Moscow to mark the anniversary of the legendary AK-47

Moscow to mark the anniversary of the legendary AK-47

Moscow plans to tribute the world’s most iconic firearm as their country prepares to mark the centenary of the birth of Mikhail Kalashnikov, maker of the legendary rifle.

Russia will next month celebrate the life of Kalashnikov, designer of the AK-47, with a number of events, including the museum display and a biopic.

The AK-47 is one of the most widely recognised and used automatic weapons in history. And it is the gun of choice for most armies who are not contractually obliged by the United States.

It is reliable and works in any terrain, unlike many of its competitors who suffer from jamming issues underwater and in extreme heat.

Kalashnikov, who died in 2013 at the age of 94, is seen in Russia as a national hero and symbol of the country’s proud military past.

His AK-47 has become a weapon of choice for both guerrillas and governments the world over.

The exhibition was put together by the Kalashnikov museum in Izhevsk, an industrial town in the Ural mountains, where the inventor worked at the Izhmash weapons factory until his retirement.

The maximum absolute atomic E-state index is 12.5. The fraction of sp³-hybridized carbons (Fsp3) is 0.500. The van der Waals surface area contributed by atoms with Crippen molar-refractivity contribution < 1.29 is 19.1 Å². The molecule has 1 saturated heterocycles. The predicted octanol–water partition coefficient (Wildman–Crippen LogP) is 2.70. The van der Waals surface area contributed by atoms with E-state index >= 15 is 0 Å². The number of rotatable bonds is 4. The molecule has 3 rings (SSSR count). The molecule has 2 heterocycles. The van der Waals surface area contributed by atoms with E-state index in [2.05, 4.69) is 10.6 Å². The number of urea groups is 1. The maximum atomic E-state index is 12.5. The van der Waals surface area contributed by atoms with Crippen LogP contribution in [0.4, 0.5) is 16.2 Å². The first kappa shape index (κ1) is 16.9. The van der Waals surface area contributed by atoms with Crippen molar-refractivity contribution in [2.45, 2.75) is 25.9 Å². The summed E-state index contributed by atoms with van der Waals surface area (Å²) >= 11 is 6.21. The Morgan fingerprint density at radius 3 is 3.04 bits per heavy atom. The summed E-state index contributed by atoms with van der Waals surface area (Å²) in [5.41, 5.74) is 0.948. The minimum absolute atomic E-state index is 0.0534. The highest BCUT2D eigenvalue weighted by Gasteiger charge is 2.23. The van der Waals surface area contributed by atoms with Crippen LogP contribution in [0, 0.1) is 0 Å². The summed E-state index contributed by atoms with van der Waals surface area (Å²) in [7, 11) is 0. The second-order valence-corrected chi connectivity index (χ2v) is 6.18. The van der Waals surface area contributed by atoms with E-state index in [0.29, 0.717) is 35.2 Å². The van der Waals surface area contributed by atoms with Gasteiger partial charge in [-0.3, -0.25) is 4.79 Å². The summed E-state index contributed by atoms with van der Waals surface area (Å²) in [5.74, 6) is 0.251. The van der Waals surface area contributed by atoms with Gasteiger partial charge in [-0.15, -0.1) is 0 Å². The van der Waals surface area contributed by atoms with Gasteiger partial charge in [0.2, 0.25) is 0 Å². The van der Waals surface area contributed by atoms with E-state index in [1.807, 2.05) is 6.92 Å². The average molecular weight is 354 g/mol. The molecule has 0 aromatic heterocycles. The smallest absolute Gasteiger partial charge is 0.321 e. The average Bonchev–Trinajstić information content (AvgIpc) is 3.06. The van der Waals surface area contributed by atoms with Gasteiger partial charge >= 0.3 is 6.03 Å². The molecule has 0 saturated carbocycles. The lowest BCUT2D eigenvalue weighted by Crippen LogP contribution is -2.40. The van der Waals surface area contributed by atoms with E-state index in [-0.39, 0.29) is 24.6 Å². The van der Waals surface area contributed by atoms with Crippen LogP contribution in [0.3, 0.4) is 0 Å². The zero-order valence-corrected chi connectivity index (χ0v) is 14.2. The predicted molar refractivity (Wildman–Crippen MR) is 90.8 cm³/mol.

In 2017, authorities unveiled a monument to Kalashnikov holding his weapon in central Moscow.

Born in a Siberian village on November 10, 1919, Kalashnikov had a tragic childhood during which his father was deported as a “kulak” (prosperous peasant) in 1930.

AK-47´s name stands for “Kalashnikov´s Automatic” and the year its final version was designed, 1947.

More than 100 million Kalashnikovs have been sold worldwide and about 50 armies use the AK-47 including those in Iraq and Somalia.

Although Kalashnikov said he created the rifle to “defend the fatherland´s borders,” Moscow first used the gun internationally in East Berlin in 1953 and the Hungarian Revolution of 1956.

During the Soviet era, Kalashnikov´s work was shrouded in secrecy. but it didn’t stop the AK-47 becoming the ‘weapon of the century’.

The Russian inventor once said that the CIA operatives posing as weapons historians managed to contact him by post in the 1970s asking for his biography in a veil of trying to make contact with the gun manufacturer which superseded the American made Mi16 automatic. However, Kalashnikov remarked that the KGB forbade any contact.

“From my first step along the path of a designer, I was hidden and classified,” he wrote in one of his books.



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